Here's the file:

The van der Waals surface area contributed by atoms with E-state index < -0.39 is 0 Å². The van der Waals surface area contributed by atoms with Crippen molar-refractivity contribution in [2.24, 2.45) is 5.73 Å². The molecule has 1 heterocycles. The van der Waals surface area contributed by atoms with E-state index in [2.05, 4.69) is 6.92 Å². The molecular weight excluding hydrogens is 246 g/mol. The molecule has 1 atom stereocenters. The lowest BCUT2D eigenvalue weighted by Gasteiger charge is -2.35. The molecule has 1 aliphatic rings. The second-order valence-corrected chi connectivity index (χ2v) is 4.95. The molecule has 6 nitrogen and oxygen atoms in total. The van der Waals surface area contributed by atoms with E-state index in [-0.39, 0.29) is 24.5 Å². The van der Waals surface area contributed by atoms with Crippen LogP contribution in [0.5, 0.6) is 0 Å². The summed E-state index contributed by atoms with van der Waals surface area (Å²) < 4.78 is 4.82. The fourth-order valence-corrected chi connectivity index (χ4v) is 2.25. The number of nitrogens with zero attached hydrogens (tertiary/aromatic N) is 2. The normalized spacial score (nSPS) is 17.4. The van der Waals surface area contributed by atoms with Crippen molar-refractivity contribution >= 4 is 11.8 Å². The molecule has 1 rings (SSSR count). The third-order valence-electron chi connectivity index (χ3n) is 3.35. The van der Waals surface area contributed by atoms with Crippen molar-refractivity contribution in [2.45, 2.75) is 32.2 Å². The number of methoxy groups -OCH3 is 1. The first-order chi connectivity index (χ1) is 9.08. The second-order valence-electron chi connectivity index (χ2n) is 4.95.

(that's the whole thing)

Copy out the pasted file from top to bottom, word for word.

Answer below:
The van der Waals surface area contributed by atoms with E-state index < -0.39 is 0 Å². The van der Waals surface area contributed by atoms with Crippen molar-refractivity contribution in [2.24, 2.45) is 5.73 Å². The molecule has 1 heterocycles. The van der Waals surface area contributed by atoms with E-state index in [2.05, 4.69) is 6.92 Å². The molecular weight excluding hydrogens is 246 g/mol. The molecule has 1 atom stereocenters. The lowest BCUT2D eigenvalue weighted by Gasteiger charge is -2.35. The molecule has 1 aliphatic rings. The second-order valence-corrected chi connectivity index (χ2v) is 4.95. The molecule has 6 nitrogen and oxygen atoms in total. The van der Waals surface area contributed by atoms with E-state index in [-0.39, 0.29) is 24.5 Å². The van der Waals surface area contributed by atoms with Crippen LogP contribution in [0.5, 0.6) is 0 Å². The summed E-state index contributed by atoms with van der Waals surface area (Å²) < 4.78 is 4.82. The fourth-order valence-corrected chi connectivity index (χ4v) is 2.25. The number of nitrogens with zero attached hydrogens (tertiary/aromatic N) is 2. The normalized spacial score (nSPS) is 17.4. The van der Waals surface area contributed by atoms with Crippen molar-refractivity contribution >= 4 is 11.8 Å². The molecule has 1 rings (SSSR count). The third-order valence-electron chi connectivity index (χ3n) is 3.35. The van der Waals surface area contributed by atoms with Crippen molar-refractivity contribution in [2.45, 2.75) is 32.2 Å². The number of methoxy groups -OCH3 is 1. The first-order chi connectivity index (χ1) is 9.08. The second-order valence-electron chi connectivity index (χ2n) is 4.95.